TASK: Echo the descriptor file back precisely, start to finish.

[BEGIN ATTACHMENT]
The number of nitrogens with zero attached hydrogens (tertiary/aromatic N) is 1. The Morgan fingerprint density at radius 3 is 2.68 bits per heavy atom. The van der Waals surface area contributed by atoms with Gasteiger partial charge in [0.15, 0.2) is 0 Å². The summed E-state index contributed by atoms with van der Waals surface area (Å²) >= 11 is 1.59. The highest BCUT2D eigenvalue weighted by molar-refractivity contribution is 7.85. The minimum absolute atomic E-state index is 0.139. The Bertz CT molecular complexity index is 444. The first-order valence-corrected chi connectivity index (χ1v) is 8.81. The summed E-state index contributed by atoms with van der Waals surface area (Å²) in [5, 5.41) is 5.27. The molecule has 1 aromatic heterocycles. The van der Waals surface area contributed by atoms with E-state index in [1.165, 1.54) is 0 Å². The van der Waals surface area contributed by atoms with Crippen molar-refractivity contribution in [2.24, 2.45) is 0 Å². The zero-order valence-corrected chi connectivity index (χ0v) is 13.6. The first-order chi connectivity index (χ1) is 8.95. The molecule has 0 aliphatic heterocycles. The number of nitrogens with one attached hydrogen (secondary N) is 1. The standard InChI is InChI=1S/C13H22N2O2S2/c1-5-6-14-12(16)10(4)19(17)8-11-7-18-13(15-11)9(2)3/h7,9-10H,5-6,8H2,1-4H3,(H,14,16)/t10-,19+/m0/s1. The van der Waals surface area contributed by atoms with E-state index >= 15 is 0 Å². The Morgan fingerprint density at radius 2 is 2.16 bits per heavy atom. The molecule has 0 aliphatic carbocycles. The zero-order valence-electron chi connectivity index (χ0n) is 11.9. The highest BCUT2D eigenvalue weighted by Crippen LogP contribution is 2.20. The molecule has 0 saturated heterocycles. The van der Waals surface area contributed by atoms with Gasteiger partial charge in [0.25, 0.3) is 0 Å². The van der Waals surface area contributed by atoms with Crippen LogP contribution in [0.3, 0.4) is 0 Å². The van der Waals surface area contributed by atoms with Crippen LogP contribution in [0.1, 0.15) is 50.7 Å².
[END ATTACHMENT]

The number of nitrogens with zero attached hydrogens (tertiary/aromatic N) is 1. The Morgan fingerprint density at radius 3 is 2.68 bits per heavy atom. The van der Waals surface area contributed by atoms with Gasteiger partial charge in [0.15, 0.2) is 0 Å². The summed E-state index contributed by atoms with van der Waals surface area (Å²) >= 11 is 1.59. The highest BCUT2D eigenvalue weighted by molar-refractivity contribution is 7.85. The minimum absolute atomic E-state index is 0.139. The Bertz CT molecular complexity index is 444. The first-order valence-corrected chi connectivity index (χ1v) is 8.81. The summed E-state index contributed by atoms with van der Waals surface area (Å²) in [5, 5.41) is 5.27. The molecule has 1 aromatic heterocycles. The van der Waals surface area contributed by atoms with E-state index in [1.165, 1.54) is 0 Å². The van der Waals surface area contributed by atoms with Crippen molar-refractivity contribution in [2.24, 2.45) is 0 Å². The zero-order valence-corrected chi connectivity index (χ0v) is 13.6. The first-order chi connectivity index (χ1) is 8.95. The molecule has 0 aliphatic heterocycles. The number of nitrogens with one attached hydrogen (secondary N) is 1. The standard InChI is InChI=1S/C13H22N2O2S2/c1-5-6-14-12(16)10(4)19(17)8-11-7-18-13(15-11)9(2)3/h7,9-10H,5-6,8H2,1-4H3,(H,14,16)/t10-,19+/m0/s1. The van der Waals surface area contributed by atoms with E-state index >= 15 is 0 Å². The Morgan fingerprint density at radius 2 is 2.16 bits per heavy atom. The molecule has 0 aliphatic carbocycles. The zero-order valence-electron chi connectivity index (χ0n) is 11.9. The highest BCUT2D eigenvalue weighted by Crippen LogP contribution is 2.20. The molecule has 0 saturated heterocycles. The van der Waals surface area contributed by atoms with Gasteiger partial charge in [0.25, 0.3) is 0 Å². The van der Waals surface area contributed by atoms with Crippen LogP contribution in [0.3, 0.4) is 0 Å². The van der Waals surface area contributed by atoms with Crippen LogP contribution in [0.1, 0.15) is 50.7 Å².